Interested in reducing your property taxes by farming?
Unfortunately, it's not as straight forward as it seems.
What is Public Act 490?
PA 490 is Connecticut's law that lets your farm, forest or open space be taxed at its use value rather than its fair market value for the purposes of property taxes.
For example, a one acre building lot on Johnnycake Mountain Farm in Burlington, CT might be valued at $150,000. The assessed value of that building lot without farm status is $105,000 (assessed value is always 70% of the appraised value).
Annual taxes = $150,000 x 0.7 / 1000 x 31.1 (Burlington's mill rate) = $3,265.50
With farm status, that same building lot might be assessed around $200, meaning the annual taxes are reduced to only $6.22! Amazing, right?
There's always a catch
First, your town assessor will be the judge as to whether or not your property qualifies. Putting a couple chickens in your back yard or planting some vegetables is unlikely to qualify you. Neither is claiming woodland as forestry without an actually forestry permit and foresting activity. Your assessor is also likely to ask for yearly updates that the property is still being used as farm, forestry or open space.
Second, there is a ten year penalty window. The clock starts when a property is conveyed, not when it's placed into farmland assessment, so if you purchased land 10 years ago, you're in the clear. If you just bought 20 acres and place it into farmland assessment (or even transferred it from you to a family member), the clock starts now. Conveying (selling) a farm-classified property within the first year of ownership garners a 10% penalty of the fair market value. The penalty amount reduces by 1% per year, so selling the property after five years of ownership means a 5% penalty. After 10 years it can be sold without penalty, but the clock starts again for the new owner should they choose to keep the land in farmland assessment. A change of ownership removes the property from farmland assessment and the new owner must reapply between September 1st and October 31st.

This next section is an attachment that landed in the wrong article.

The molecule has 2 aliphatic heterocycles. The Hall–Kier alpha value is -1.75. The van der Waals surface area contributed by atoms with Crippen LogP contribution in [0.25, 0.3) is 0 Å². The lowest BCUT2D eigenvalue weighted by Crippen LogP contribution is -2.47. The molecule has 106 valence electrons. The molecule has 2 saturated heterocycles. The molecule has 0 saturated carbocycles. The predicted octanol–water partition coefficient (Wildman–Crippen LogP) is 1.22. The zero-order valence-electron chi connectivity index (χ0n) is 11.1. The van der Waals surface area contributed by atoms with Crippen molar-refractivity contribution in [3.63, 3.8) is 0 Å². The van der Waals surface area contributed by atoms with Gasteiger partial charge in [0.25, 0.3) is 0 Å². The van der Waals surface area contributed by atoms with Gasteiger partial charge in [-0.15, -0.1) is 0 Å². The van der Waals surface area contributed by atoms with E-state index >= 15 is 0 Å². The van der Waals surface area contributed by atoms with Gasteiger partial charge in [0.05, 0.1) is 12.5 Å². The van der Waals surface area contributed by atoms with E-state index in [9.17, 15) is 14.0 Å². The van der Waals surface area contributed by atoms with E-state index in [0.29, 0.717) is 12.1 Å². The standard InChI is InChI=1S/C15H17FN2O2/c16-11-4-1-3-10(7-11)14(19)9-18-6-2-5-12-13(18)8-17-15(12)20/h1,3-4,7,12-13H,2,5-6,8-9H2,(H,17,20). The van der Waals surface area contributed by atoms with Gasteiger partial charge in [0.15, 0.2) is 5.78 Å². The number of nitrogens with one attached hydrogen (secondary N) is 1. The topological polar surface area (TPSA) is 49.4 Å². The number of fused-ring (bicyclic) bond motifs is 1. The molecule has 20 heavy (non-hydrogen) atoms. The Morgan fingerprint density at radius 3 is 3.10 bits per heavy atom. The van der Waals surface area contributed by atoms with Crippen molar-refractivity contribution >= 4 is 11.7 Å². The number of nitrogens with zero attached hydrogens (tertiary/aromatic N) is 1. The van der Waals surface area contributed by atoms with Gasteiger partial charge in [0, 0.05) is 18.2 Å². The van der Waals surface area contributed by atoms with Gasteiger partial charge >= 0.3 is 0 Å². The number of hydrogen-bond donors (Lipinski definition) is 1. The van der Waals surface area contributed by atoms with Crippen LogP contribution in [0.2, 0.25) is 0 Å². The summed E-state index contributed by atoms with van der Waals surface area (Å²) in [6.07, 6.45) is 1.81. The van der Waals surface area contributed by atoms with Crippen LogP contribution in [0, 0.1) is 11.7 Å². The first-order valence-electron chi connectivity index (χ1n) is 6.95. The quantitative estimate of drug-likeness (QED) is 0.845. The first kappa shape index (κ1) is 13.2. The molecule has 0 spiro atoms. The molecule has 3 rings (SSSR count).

Quirky tax implications
- PA 490 doesn't apply to your house, or the land necessary for your house to be a legal building lot in that zoning. In Burlington's one acre minimum zoning this means that if you have a house on eight acres of land, the farmland assessment only applies to seven acres. Additionally that first acre of land that the house sits on comprises 95%+ of the appraised value of your home. Each additional acre adds $3,000 to the assessed value. So farming ten acres of extra land would save you $30,000 of assessed value, or about $900 in Burlington. Big savings occur when you have multiple approved building lots in farmland assessment without homes on them. Again, for Burlington, two one acre building lots might be assessed at $100,000 each whereas a single two acre building lot is assessed at $103,000.
- Because tax values for properties are established in October of each year, if you plan to buy a farm parcel to develop, buying the property in November will save you a year of property taxes. The same applies for building a home on a vacant building lot. If you begin construction after October, the value of the constructed home will not be taxed until the following October. I wouldn't delay a purchase significantly for this reason, but if you're looking at a September or October closing, it might be worthwhile to wait a month or two to save thousands of dollars.
- Since the qualifier for breaking farmland assessment is change of use or change of ownership, if you want to lock in the price to purchase a farm parcel, or you're not ready to build yet, you might be able to work out an arrangement to leave the existing ownership in place for years while a mortgage secures your interest until you're ready to build. Doing so could save tens of thousands. Consult an experience real estate attorney to make sure your interests are protected.